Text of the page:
Hardanger needlework course - lesson one

Welcome to lesson one in my Hardanger needlework course. Stitch along with me as I introduce you to this wonderful Norwegian embroidery, in a series of tutorials that will teach you the basic stitches and techniques.

Although traditionally worked in white thread on white fabric, I would suggest that if you are new to Hardanger needlework, you begin by using coloured threads. This makes it easier to see what you are doing and gives a pretty, modern look to your work.

Your first step is to print this page so that you can work somewhere more comfortable.

I am sorry about the copyright info across the pictures. Sadly, it is there because some unscrupulous people stole my content and put it on their own Web sites.

What materials do I need?

Hardanger pattern - stage 1

My Hardanger charts use a graph line to represent a fabric thread. Some other designers reduce the size of their charts by making one line represent two threads, so please check any other chart for this information before you start.


Hardanger Needlework - Kloster Blocks

Find the centre of your fabric by folding it in half both ways and lightly creasing.

Thread your needle with the thicker No. 5 thread and tie a knot in the end. I know, you've been told never to use a knot! This one is different. Called an away waste knot, it won't stay in your work as we will cut it off later. For the time being pop your needle through the corner of your fabric, from the right side, leaving the knot on the top surface of your work.

Count up 18 fabric threads from the centre and bring your needle through from the underside at no. 1 on the chart, to stitch the first Kloster block. Each stitch covers 4 fabric threads.

It is important to follow the numbering on the diagram to ensure that there is the same amount of thread on the back of your work as there is on the front. If you take a shortcut and miss out a number on the diagram, your stitches won't hold when you start the cutting process.

The video above shows the kloster block and cutting processes

Once the first five stitches are in place, move on to the second block, positioned at right angles to the first. Reuse hole 10 when you work stitch 11-12 in this block. In a similar manner, reuse hole 20 when you start block 3. This is to avoid carrying the thread diagonally across a corner, as it would show in the finished work (especially if it is across an area that you will cut later!)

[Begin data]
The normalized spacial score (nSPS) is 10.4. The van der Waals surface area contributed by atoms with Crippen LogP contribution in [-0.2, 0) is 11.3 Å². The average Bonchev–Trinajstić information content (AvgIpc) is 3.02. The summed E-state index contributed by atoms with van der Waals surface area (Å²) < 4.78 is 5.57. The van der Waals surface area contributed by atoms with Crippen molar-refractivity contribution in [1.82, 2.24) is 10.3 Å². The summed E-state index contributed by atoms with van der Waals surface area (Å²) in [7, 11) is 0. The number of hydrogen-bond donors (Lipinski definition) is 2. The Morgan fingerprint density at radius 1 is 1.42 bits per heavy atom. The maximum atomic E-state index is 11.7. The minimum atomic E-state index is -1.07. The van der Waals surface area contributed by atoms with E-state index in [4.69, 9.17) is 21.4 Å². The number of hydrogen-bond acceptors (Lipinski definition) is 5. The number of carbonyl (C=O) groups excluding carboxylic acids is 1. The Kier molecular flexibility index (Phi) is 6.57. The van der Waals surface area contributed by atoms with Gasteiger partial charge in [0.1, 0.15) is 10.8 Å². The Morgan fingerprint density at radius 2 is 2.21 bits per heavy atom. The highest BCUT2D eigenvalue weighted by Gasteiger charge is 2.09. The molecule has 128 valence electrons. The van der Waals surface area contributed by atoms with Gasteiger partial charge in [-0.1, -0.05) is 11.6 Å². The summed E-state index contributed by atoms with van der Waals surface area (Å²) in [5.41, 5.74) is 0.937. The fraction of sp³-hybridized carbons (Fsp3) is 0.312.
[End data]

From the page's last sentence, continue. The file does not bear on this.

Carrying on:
Continue following the chart to work all the Kloster blocks, counting carefully to meet up at the beginning again.

Remember that waste knot? Now is the time to snip it off and check that your stitches have anchored the starting thread on the back of the work.

If you find you run out of thread before completing the Kloster blocks, please try to finish an entire block before starting a new length. As you stitch with the thread, it looses a little of its sheen and it would be noticeable if your block comprised both old and new thread. If the remaining thread is just too short, undo back to the end of the last block and then fasten off by running the needle under at least three blocks. Turn it around and work back under the same blocks, but skip the first stitch to anchor your thread.

Photo showing the stitched kloster block diamond

Hardanger needlework - cutting

The next step is cutting and removing some fabric threads. For this you need small, sharp, pointed embroidery scissors.

Sometimes students have turned up to my workshops with dressmaking shears or children's paper scissors, neither of which will be capable of the delicacy needed here.

hardanger scissors

It is worth investing in a special pair of Hardanger scissors with angled blades if you think you will do much Hardanger needlework, although either of the type shown above will work well.